When it comes to biomedical wastes, sharps are the most difficult when it comes to proper disposal. Whether the handling, dumping or cleaning, there is no waste harder to handle than the sharps. With ridiculously sharp edges that always pierce the handler in one way or the other, you end up having the hardest time dealing with them.

Why is proper disposal important?

With over 16 billion injections administered worldwide every single year, sharps are heavily used. Injections with contaminated needles and syringes in low – income and middle – income countries have reduced substantially in recent years, partly due to efforts to reduce the reuse of injection devices. Despite this progress, in 2010, unsafe injections were still responsible for as many as 33 800 new HIV infections, 1.7 million hepatitis B infections, and 315 000 hepatitis C infections.

A patient who experiences a single needle stick injury from a needle used on an infected source patient has risks of 30%, 1.8%, and 0.3% respectively of becoming infected with HBV, HCV, and HIV. These add up to be quite hazardous over the long run.

Who is the most at risk?

Additional hazards occur from scavenging at waste disposal sites and during the handling and manual sorting of hazardous waste from health-care facilities. These practices are common in many regions of the world, especially in low- and middle-income countries. The waste handlers are at immediate risk of needle-stick injuries and exposure to toxic or infectious materials. This could lead to large outbreaks of the disease which can end up with a pandemic-like scenario.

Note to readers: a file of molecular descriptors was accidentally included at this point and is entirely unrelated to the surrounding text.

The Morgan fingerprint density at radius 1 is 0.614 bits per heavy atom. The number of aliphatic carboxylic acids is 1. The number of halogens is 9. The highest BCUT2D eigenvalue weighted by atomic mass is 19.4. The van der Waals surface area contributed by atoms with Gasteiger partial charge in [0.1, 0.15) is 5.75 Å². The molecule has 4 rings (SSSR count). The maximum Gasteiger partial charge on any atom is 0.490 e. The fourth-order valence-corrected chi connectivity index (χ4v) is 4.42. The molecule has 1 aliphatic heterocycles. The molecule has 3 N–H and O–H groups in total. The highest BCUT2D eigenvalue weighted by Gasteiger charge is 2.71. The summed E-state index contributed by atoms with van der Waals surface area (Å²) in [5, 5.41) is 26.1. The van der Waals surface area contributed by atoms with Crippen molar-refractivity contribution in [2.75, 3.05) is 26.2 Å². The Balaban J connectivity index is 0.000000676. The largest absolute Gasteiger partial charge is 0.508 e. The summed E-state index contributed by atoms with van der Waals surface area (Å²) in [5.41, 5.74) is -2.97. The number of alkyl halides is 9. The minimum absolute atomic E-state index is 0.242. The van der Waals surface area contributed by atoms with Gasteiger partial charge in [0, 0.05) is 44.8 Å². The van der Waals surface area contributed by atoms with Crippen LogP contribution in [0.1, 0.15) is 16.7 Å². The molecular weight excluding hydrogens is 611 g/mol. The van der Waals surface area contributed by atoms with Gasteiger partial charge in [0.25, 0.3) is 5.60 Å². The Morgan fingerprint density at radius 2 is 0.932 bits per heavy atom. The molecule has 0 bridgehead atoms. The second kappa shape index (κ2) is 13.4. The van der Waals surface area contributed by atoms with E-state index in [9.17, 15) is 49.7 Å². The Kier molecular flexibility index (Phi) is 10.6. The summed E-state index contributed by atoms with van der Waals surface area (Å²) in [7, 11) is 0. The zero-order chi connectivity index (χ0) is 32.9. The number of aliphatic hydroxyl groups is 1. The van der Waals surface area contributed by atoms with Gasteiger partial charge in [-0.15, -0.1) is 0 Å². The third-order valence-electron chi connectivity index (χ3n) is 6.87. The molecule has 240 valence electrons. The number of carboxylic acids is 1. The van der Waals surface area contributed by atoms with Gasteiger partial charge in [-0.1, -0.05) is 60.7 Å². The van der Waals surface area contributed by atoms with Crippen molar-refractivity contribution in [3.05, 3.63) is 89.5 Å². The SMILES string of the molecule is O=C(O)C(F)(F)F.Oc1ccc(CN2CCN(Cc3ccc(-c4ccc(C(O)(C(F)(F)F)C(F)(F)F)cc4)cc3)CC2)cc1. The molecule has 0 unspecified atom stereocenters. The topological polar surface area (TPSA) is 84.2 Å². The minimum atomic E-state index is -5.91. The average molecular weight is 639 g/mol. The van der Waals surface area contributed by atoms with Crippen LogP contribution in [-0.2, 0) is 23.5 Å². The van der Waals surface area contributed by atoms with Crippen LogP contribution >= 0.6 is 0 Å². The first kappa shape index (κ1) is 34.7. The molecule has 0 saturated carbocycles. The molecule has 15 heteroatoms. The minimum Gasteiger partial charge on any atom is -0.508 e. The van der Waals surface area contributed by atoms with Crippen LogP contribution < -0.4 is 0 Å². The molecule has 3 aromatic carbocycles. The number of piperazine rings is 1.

In the year 2015, a joint assessment by the World Health Organization (WHO) and the United Nations Child and Education Foundation ( UNICEF ) found that just over half (58 %) of sampled facilities from 24 countries had adequate systems in place for the safe disposal of health care waste. This leaves a major part of the world still lacking perfect medical systems.

What are the types of sharp waste?

The types of sharps that might come out of a hospital include hypothermic and blunted needles, disposable blades, broken and/or contaminated glass, microscope slides, ecrtain medical tubes, and some plastics.

What are the main concerns with sharps disposal?

Sharps are quite dangerous for a few reasons. These are:

They are sharp:

As the name implies, they are quite sharp and prone to cut skin. This makes them quite a hassle to handle without any protective equipment. This also makes them quite prone to cutting bags and other simple containers. So making sure you dispose of the sharps into an appropriate container as soon as possible will not just save you from a few cuts but also simplify the final disposal process.

They tend to carry pathogens:

Most sharps would have been administered to a sick patient or an infection. This makes them a source of infection. This would not be as much of a problem if not for the fact that they also cut skin.

This makes the used sharp a dangerous tool to be left without proper disposal. When diseases like HIV can be transmitted by the re-use of a syringe, disposing of these as soon as possible is absolutely mandatory.

Government requirements:

The medical bodies of most governments across the globe require you to have some degree of sterilizing or even complete disposal of syringes and other sharps.

So the final reason for proper disposal of your sharps would be to adhere to government regulations and your Hippocratic Oath.

Disposing of tonnes upon tonnes of medical waste is not an easy process. With the involvement of machines, they minimize human contact and hence prevent and spread of infection and the maintenance of decorum. Wherever you are in America you can get the perfect sharp disposal service.

Always remember that the right disposal can save more than one life.

This post, Why Proper Disposal Of Sharps Is Really Important?, was shared by Youth Incorporated on December 20, 2020.

(Visited 121 times, 1 visits today)

Comments are closed.